February 11th - Clarifications To Proposed
Livestock Regulation Amendments...
In 1963 when
Larimer County addressed livestock in the Land Use
Code there were mostly horses and cows in the
region. Today’s livestock choices also include
emus, alpacas, ostriches, llamas and others. The
County is updating the land use code regulations
to reflect these additional livestock choices.
Citizens can review the proposed amendments to the
livestock regulations on the county’s web site
and attend a
public hearing on the issue on Wednesday, February
15 at 6:30p.m. in the Larimer County Courthouse
Offices Building Hearing Room, 200 West Oak
Street, Fort Collins.
with any proposed changes, there are numerous
questions circulating about these proposed
amendments. Here are some clarifications:
How will the revised regulations affect my
existing livestock or equine facility? Will I have
to get rid of my animals or equine facility if the
revised regulations are adopted?
If existing uses are consistent with the new
regulations there will be no effect at all.
Any use that is legally established before an
amendment to the Land Use Code cannot be
eliminated by new regulations. If the
existing legal use is not consistent with the new
regulations the use becomes ‘non-conforming’
and is “grandfathered” in, meaning it is still
okay even if the land is sold. However these
‘non-conforming uses cannot be extended,
expanded or changed in character without going
through an appeal process, which may or may not
Why do we need an ‘Animal Unit Equivalent’?
Animal Unit Equivalents are based on weight and a
table in the proposed amendments reflects this so
that all animals are treated the same. Horses and
cows, for example, are given a value of 1 based on
1,000 pounds of weight and other livestock are
compared to this. Because horses and cows have
more potential impact on a neighborhood than a
llama or alpaca the animal unit equivalent would
allow more of the smaller animals letting the Code
treat all animals equally.
Where did the stocking rate of one animal unit
equivalent per acre of land come from?
The recommended stocking rate that is proposed
came from the Agricultural Advisory Board, a group
of citizen volunteers from the agricultural
industry who applied and were appointed by the
Board of County Commissioners to serve on the
Agricultural Advisory Board.
Where did we get the numbers for the table?
The original proposed table was prepared by the
Cooperative Extension Office. This table was
revised to include numbers suggested at a Planning
Commission hearing. These revised numbers were
also reviewed by the Extension Office. There are
hundreds of such tables in existence and the
numbers vary considerably depending on the purpose
of the table. The proposed amendments equate
an animal unit to approximately 1,000 pounds of
animal weight, an average weight of a cow or
Why do we need animal regulations now?
Again, Larimer County has had some animal
regulations since the first Zoning Resolution was
approved by the County Commissioners in 1963.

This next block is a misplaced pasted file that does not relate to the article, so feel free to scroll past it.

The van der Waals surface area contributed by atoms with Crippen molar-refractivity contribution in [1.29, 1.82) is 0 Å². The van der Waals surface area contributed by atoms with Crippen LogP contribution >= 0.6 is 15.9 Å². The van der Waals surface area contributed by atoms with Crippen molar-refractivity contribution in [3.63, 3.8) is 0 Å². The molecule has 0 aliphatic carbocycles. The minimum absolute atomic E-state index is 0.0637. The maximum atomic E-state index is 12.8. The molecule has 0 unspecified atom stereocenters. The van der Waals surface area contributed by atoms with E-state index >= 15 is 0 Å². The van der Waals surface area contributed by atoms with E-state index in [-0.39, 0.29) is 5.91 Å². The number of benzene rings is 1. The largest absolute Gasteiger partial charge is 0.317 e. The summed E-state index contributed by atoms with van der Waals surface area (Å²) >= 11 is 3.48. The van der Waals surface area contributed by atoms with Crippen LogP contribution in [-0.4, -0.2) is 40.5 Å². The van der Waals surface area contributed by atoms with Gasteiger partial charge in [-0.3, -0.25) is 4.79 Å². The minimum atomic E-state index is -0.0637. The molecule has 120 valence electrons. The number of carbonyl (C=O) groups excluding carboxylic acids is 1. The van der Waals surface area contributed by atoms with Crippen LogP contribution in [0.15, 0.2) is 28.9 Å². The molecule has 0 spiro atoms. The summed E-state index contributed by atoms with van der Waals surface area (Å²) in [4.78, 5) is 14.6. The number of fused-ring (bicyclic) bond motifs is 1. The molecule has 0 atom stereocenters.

These regulations are silent on many types of
animals, such as emus, alpacas and others. The
proposed regulations attempt to address all the
different types of animals. Having
precise regulations helps everyone. Animal
owners, as well as neighbors, know how many
animals are allowed by right and if the property
owner wants additional animals there is a process
for the County Commissioners to consider such a
What if I want more animals than the regulations
allow “by right”?
The Board of County Commissioners is authorized,
by the regulations, to approve additional animals
through the Minor Special Review and Special
Review processes. These reviews are intended
to address potential impacts of animal uses on the
environment and the neighborhood. The
applications are referred to various agencies
which will make recommendations to the
Commissioners. The neighbors will be also
notified so they have an opportunity to comment.
The final decision rests with the Board of County
How will the revised regulations affect 4-H
A draft of the proposed amendments was referred to
the Extension Office and 4-H representatives
support the regulations because the proposed
changes are intended to address land stewardship,
and the 4-H program wants to promote stewardship
among its members. Like any other livestock owner,
4-H projects would be expected to meet the
regulations. The non-conforming use provisions
would also apply to a property that has had 4-H
projects in the past. If the use is legally
established, these revisions to the livestock
regulations will not change anything.
Larimer County Planning Commission will hold a
public hearing on the proposed amendments on
Wednesday, February 15 at 6:30p.m. in the Larimer
County Courthouse Offices Building Hearing Room,
200 West Oak Street, Fort Collins. The Planning
Commission will make a recommendation to the Board
of County Commissioners who also will hold a
hearing on the topic. Citizens can view the
suggested comparisons on the County’s web site,
the Virtual Courthouse at: http://www.larimer.org/hot/PCCodeAmendments15Feb06.pdf,
or simply go to www.larimer.org
and check under Hot
further information please contact Al Kadera in
the Larimer County Planning Department at (970)